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Cyrille De Klemm: 1927-1999.
Cyrille De Klemm, an environmental lawyer and plant conservationist often described by his peers as "a giant of ecology," died suddenly in Paris in April 1999. De Klemm was born in Switzerland, took a law degree in Aix-en-Provence, France, and made further legal studies at the Sorbonne in Paris. He never practiced as a lawyer, but worked as a professional interpreter between French and English, and soon became interested in conservation. From the 1960s on, he was a member of the International Union for Conservation of Nature and Natural Resources' (IUCN-World Conservation Union) influential Law Commission. As his life progressed, he spent more time as a consultant on environmental law and less as an interpreter. He was deeply involved in all stages of most of the conservation conventions. The 130-plus papers he wrote are almost all concerned with international treaties on conservation, including CITES (Convention in Trade in Endangered Species), the World Heritage Convention, th e Ramsar (or Wetlands) Convention and the Migratory Species Convention. Particularly close to his heart was the Bern Convention, a European agreement on conservation of wildlife and habitats developed by the Council of Europe. In his final days, he prepared a draft strategy for plant conservation in Europe.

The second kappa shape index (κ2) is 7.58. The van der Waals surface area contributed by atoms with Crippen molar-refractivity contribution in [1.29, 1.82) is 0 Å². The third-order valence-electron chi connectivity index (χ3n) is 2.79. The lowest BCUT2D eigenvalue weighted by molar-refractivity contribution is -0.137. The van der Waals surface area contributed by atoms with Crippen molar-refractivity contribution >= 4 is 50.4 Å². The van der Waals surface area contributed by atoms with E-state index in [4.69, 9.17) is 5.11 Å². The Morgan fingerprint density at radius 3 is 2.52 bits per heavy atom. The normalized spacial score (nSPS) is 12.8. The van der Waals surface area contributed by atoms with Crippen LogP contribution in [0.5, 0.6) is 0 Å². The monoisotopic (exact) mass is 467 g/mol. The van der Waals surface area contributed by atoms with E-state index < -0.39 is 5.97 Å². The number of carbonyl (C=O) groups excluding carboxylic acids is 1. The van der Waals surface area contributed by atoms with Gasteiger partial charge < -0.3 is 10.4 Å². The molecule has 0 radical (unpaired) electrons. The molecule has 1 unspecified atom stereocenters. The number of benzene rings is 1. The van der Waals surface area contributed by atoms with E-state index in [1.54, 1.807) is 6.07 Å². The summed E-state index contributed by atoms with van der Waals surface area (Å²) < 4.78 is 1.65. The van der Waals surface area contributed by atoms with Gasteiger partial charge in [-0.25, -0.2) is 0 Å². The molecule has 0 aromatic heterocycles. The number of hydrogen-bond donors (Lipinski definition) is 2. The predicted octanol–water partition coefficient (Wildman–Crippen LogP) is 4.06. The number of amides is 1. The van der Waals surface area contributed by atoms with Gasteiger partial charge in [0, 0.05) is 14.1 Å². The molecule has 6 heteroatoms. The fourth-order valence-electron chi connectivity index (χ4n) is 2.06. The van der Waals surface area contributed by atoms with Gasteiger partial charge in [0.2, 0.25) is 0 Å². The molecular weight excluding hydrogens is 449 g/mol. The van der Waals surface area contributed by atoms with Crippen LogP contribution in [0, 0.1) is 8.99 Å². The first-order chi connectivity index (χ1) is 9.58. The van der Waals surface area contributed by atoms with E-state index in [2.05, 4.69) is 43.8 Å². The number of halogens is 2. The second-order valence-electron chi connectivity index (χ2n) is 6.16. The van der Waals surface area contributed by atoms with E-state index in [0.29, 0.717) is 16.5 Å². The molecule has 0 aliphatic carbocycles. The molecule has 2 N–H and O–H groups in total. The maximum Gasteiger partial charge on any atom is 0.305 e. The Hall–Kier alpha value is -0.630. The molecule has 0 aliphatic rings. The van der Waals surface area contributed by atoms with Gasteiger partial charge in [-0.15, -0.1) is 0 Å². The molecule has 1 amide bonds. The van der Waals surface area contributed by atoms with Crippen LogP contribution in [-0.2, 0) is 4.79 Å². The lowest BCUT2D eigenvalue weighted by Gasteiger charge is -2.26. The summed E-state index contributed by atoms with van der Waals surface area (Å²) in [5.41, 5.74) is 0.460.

Perhaps his greatest achievement was on the Biodiversity Convention. He was the first to call for such a convention and the first to set out its basic design, starting with a resolution at the IUCN General Assembly in Christchurch, New Zealand (1981), calling for a Convention on Genetic Resources. Unfortunately, his idea that those who used biodiversity, whether as food, garden plants, or pharmaceuticals, should pay a small royalty towards the cost of conserving that biodiversity in situ did not survive the governmental negotiations. He compiled the Index of Plants (and animals) in legislation for IUCN and wrote the invaluable book, Wild Plant Conservation and the Law (IUCN, 1990). This book contains his blueprint on how to protect plants by law. Says Françoise Burhenne, IUCN Environmental Law Center, "The heart of his concerns was to define the obligations, and not only the rights, which we have towards nature. In doing so, he was one, of the first in search of a legal t heory t for sustainable development."

Article copyright American Botanical Council.


By Barbara A. Johnston